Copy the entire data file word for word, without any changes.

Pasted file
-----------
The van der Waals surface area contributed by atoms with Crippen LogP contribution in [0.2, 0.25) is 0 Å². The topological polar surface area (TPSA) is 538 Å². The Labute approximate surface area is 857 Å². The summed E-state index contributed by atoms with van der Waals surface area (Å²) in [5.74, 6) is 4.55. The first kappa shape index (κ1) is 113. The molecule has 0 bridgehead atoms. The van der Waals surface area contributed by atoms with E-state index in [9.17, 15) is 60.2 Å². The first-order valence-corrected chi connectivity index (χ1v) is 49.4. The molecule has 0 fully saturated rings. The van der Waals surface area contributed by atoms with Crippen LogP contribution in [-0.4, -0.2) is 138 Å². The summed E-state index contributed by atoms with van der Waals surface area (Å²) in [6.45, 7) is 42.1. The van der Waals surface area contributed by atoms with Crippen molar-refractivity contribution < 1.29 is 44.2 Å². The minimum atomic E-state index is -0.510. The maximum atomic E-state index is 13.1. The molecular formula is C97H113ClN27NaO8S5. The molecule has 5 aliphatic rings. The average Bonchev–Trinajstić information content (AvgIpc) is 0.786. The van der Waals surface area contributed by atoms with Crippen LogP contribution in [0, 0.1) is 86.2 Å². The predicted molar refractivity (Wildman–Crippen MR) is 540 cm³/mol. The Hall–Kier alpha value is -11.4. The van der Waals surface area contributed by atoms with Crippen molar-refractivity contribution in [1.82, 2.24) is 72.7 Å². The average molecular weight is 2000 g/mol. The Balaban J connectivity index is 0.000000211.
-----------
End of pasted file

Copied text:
The van der Waals surface area contributed by atoms with Crippen LogP contribution in [0.2, 0.25) is 0 Å². The topological polar surface area (TPSA) is 538 Å². The Labute approximate surface area is 857 Å². The summed E-state index contributed by atoms with van der Waals surface area (Å²) in [5.74, 6) is 4.55. The first kappa shape index (κ1) is 113. The molecule has 0 bridgehead atoms. The van der Waals surface area contributed by atoms with E-state index in [9.17, 15) is 60.2 Å². The first-order valence-corrected chi connectivity index (χ1v) is 49.4. The molecule has 0 fully saturated rings. The van der Waals surface area contributed by atoms with Crippen LogP contribution in [-0.4, -0.2) is 138 Å². The summed E-state index contributed by atoms with van der Waals surface area (Å²) in [6.45, 7) is 42.1. The van der Waals surface area contributed by atoms with Crippen molar-refractivity contribution < 1.29 is 44.2 Å². The minimum atomic E-state index is -0.510. The maximum atomic E-state index is 13.1. The molecular formula is C97H113ClN27NaO8S5. The molecule has 5 aliphatic rings. The average Bonchev–Trinajstić information content (AvgIpc) is 0.786. The van der Waals surface area contributed by atoms with Crippen LogP contribution in [0, 0.1) is 86.2 Å². The predicted molar refractivity (Wildman–Crippen MR) is 540 cm³/mol. The Hall–Kier alpha value is -11.4. The van der Waals surface area contributed by atoms with Crippen molar-refractivity contribution in [1.82, 2.24) is 72.7 Å². The average molecular weight is 2000 g/mol. The Balaban J connectivity index is 0.000000211.